Of 18 states surveyed, Mississippi had highest rate with 32 percent of adults downing a daily soda
By E.J. Mundell
THURSDAY, Aug. 14, 2014 (HealthDay News) -- A new survey of American adults across 18 states finds 17 percent drinking at least one sugary soda per day, with rates varying widely across states.
For example, while about 12 percent of people in New York state or Hawaii downed one or more non-diet sodas each day, that number jumped to 30 and 32 percent in Tennessee and Mississippi, respectively.
The report, from researchers at the U.S. Centers for Disease Control and Prevention, also found high levels of sweetened fruit drink consumption, with close to 12 percent of adults downing at least one serving daily.
All of this is adding to increased caloric intake and widening waistlines, experts say.
"I think most people still don't realize just how much sugar is found in these sugar-sweetened beverages," said Dana Angelo White, a registered dietitian who is a clinical assistant professor of athletic training and sports medicine at Quinnipiac University in Hamden, Conn.
"I often do a demonstration and physically show people what 10 to 20 teaspoons of sugar looks like -- it's very powerful," she said. "There's also a disconnect on the downsides of all that sugar -- so bad for teeth, blood sugar and waistlines -- the extra calories really pile up quickly."
The CDC research team, led by Dr. Gayathri Kumar of the agency's National Center for Chronic Disease Prevention and Health Promotion, agreed.
"Regular soda and fruit drinks contain added sugars and are sources of calories but have few, if any, essential nutrients," they wrote in the Aug. 15 issue of the CDC journal Morbidity and Mortality Weekly Report.
But where is soda and fruit drink consumption the highest? To find out, the researchers looked at 2012 data from a major U.S. government health survey. The data concentrated on more than 113,000 adult residents in 18 states across the United States.
Besides pinpointing which states had the highest and lowest rates of sugary drinks consumption, the study revealed other patterns. Frequent soda and fruit-drink consumers were typically younger and male blacks or Hispanics.
About one in every four people aged 18 to 34 drank one or more sodas per day, the study found, compared to just 10 percent of people age 55 or older. Men were more likely to drink sodas each day than women, at 21 percent versus 13.5 percent, respectively.
And while 21 percent of blacks and almost 23 percent of Hispanics drank a soda or more each day, that number fell to below 16 percent for whites, the researchers found.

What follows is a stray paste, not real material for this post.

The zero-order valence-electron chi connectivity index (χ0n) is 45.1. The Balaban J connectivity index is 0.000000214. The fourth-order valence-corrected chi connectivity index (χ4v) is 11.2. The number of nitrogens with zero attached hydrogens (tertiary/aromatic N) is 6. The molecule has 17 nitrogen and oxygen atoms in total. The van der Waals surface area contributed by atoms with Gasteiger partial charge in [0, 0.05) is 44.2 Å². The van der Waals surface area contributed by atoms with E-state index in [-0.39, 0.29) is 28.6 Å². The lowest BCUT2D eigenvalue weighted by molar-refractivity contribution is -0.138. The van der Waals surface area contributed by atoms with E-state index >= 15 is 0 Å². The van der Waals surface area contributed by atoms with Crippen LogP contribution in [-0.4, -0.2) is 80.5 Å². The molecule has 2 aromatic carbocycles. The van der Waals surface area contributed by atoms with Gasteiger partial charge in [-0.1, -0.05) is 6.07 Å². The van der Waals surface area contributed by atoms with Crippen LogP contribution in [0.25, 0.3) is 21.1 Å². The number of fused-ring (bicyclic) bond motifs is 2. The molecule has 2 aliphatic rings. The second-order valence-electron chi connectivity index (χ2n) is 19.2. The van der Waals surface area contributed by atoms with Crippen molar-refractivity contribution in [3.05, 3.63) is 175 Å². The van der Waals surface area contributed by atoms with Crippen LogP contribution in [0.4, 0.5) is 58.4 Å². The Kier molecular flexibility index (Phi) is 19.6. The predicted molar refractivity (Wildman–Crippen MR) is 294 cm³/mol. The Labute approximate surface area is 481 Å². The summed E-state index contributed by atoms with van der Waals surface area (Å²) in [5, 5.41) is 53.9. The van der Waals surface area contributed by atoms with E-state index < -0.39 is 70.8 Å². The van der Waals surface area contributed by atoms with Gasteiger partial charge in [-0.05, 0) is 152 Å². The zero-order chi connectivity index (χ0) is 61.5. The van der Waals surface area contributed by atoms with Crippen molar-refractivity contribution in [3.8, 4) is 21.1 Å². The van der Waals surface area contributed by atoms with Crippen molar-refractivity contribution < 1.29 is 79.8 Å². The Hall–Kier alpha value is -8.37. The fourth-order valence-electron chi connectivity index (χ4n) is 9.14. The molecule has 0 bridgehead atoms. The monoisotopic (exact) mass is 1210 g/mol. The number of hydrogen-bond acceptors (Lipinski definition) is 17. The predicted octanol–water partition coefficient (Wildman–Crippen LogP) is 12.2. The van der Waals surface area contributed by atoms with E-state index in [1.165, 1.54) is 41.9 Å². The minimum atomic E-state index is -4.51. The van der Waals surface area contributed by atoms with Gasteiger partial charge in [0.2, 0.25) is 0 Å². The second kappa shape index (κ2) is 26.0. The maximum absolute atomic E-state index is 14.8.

Better education about the poor nutritional content of sodas and fruit drinks might help turn this situation around, the CDC team said. They pointed to prior research that showed that blacks were less knowledgeable about the caloric content of the average 24-ounce soda compared to whites. (That size cola averages about 300 calories, according to Harvard University researchers.)
Factors such as poverty, cultural issues and a lack of access to more nutritious food and drink options might play a role in state-to-state disparities in soda/fruit drink consumption, the researchers added.
Other nutrition experts had little good to say about sugary beverages.
"One of the main evils of soda is that it displaces other healthier choices," said Arlene Stein, nutrition support dietitian at Winthrop-University Hospital in Mineola, N.Y.
"Calorically dense liquids like soda do not satiate hunger," she pointed out. "Rather, they promote a rush of insulin, resulting in hunger soon after consumption."
Nina Eng is chief clinical dietitian at Plainview Hospital in Plainview, N.Y. She said that, "the American Heart Association recommends that women consume no more than six teaspoons of added sugar per day [about 100 calories], and men consume no more than nine teaspoons [150 calories] per day."
According to Eng, "one 12-ounce serving of soda contains eight teaspoons of sugar, which exceeds AHA recommendations for women in just one beverage."
Yale University has more facts here on sugary drinks.
SOURCES: Nina Eng, R.D., chief clinical dietitian, Plainview Hospital, Plainview, N.Y; Dana Angelo White, R.D., sports dietitian and assistant clinical professor, Quinnipiac University, Hamden, Conn.; Arlene Stein, R.D., nutrition support dietitian, Winthrop-University Hospital, Mineola, N.Y.; Aug. 15, 2014, Morbidity and Mortality Weekly Report
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